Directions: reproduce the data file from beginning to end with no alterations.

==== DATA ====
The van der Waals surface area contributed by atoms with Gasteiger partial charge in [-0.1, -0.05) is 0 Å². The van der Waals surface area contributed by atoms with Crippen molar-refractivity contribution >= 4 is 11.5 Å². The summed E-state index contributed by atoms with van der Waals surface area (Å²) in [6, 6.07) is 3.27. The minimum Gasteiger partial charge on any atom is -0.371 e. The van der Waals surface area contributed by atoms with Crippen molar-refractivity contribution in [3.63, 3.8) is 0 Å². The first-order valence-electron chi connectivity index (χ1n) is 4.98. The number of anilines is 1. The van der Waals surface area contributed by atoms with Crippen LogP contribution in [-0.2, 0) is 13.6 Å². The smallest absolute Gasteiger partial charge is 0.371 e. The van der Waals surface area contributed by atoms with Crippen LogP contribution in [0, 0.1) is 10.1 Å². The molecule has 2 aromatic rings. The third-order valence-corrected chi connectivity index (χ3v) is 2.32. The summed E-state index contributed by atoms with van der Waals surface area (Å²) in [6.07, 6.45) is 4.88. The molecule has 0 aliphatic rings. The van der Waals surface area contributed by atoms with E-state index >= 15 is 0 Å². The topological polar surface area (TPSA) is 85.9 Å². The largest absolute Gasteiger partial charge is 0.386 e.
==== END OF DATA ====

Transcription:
The van der Waals surface area contributed by atoms with Gasteiger partial charge in [-0.1, -0.05) is 0 Å². The van der Waals surface area contributed by atoms with Crippen molar-refractivity contribution >= 4 is 11.5 Å². The summed E-state index contributed by atoms with van der Waals surface area (Å²) in [6, 6.07) is 3.27. The minimum Gasteiger partial charge on any atom is -0.371 e. The van der Waals surface area contributed by atoms with Crippen molar-refractivity contribution in [3.63, 3.8) is 0 Å². The first-order valence-electron chi connectivity index (χ1n) is 4.98. The number of anilines is 1. The van der Waals surface area contributed by atoms with Crippen LogP contribution in [-0.2, 0) is 13.6 Å². The smallest absolute Gasteiger partial charge is 0.371 e. The van der Waals surface area contributed by atoms with Crippen LogP contribution in [0, 0.1) is 10.1 Å². The molecule has 2 aromatic rings. The third-order valence-corrected chi connectivity index (χ3v) is 2.32. The summed E-state index contributed by atoms with van der Waals surface area (Å²) in [6.07, 6.45) is 4.88. The molecule has 0 aliphatic rings. The van der Waals surface area contributed by atoms with E-state index >= 15 is 0 Å². The topological polar surface area (TPSA) is 85.9 Å². The largest absolute Gasteiger partial charge is 0.386 e.